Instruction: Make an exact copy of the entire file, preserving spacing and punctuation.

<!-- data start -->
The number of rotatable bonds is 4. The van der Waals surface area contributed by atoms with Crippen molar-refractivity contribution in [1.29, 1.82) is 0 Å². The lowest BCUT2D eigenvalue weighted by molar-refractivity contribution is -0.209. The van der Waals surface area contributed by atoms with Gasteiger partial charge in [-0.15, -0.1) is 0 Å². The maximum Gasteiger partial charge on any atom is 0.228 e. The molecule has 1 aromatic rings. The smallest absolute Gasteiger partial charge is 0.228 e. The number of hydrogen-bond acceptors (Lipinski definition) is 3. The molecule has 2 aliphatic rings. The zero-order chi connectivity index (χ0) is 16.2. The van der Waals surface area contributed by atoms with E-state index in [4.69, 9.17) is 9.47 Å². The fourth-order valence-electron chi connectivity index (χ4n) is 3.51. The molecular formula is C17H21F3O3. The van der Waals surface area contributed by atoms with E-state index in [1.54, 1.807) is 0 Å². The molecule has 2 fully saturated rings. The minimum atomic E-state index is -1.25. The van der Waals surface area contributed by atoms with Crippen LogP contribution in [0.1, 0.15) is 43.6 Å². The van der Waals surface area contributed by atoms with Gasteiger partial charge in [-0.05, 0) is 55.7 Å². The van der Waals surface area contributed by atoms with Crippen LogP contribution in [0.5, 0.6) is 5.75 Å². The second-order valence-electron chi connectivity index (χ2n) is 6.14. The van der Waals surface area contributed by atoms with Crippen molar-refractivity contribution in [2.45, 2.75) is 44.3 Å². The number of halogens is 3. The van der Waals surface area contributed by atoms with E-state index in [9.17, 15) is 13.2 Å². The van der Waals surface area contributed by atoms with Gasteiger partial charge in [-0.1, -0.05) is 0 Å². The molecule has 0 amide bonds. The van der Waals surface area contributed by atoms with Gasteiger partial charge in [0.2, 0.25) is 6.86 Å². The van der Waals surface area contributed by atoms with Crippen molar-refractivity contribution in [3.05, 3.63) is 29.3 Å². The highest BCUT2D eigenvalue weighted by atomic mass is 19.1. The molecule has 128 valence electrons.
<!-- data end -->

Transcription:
The number of rotatable bonds is 4. The van der Waals surface area contributed by atoms with Crippen molar-refractivity contribution in [1.29, 1.82) is 0 Å². The lowest BCUT2D eigenvalue weighted by molar-refractivity contribution is -0.209. The van der Waals surface area contributed by atoms with Gasteiger partial charge in [-0.15, -0.1) is 0 Å². The maximum Gasteiger partial charge on any atom is 0.228 e. The molecule has 1 aromatic rings. The smallest absolute Gasteiger partial charge is 0.228 e. The number of hydrogen-bond acceptors (Lipinski definition) is 3. The molecule has 2 aliphatic rings. The zero-order chi connectivity index (χ0) is 16.2. The van der Waals surface area contributed by atoms with E-state index in [4.69, 9.17) is 9.47 Å². The fourth-order valence-electron chi connectivity index (χ4n) is 3.51. The molecular formula is C17H21F3O3. The van der Waals surface area contributed by atoms with E-state index in [1.54, 1.807) is 0 Å². The molecule has 2 fully saturated rings. The minimum atomic E-state index is -1.25. The van der Waals surface area contributed by atoms with Crippen LogP contribution in [0.1, 0.15) is 43.6 Å². The van der Waals surface area contributed by atoms with Gasteiger partial charge in [-0.05, 0) is 55.7 Å². The van der Waals surface area contributed by atoms with Crippen LogP contribution in [0.5, 0.6) is 5.75 Å². The second-order valence-electron chi connectivity index (χ2n) is 6.14. The van der Waals surface area contributed by atoms with Crippen molar-refractivity contribution in [2.45, 2.75) is 44.3 Å². The number of halogens is 3. The van der Waals surface area contributed by atoms with E-state index in [9.17, 15) is 13.2 Å². The van der Waals surface area contributed by atoms with Gasteiger partial charge in [-0.1, -0.05) is 0 Å². The molecule has 0 amide bonds. The van der Waals surface area contributed by atoms with Gasteiger partial charge in [0.2, 0.25) is 6.86 Å². The van der Waals surface area contributed by atoms with Crippen molar-refractivity contribution in [3.05, 3.63) is 29.3 Å². The highest BCUT2D eigenvalue weighted by atomic mass is 19.1. The molecule has 128 valence electrons.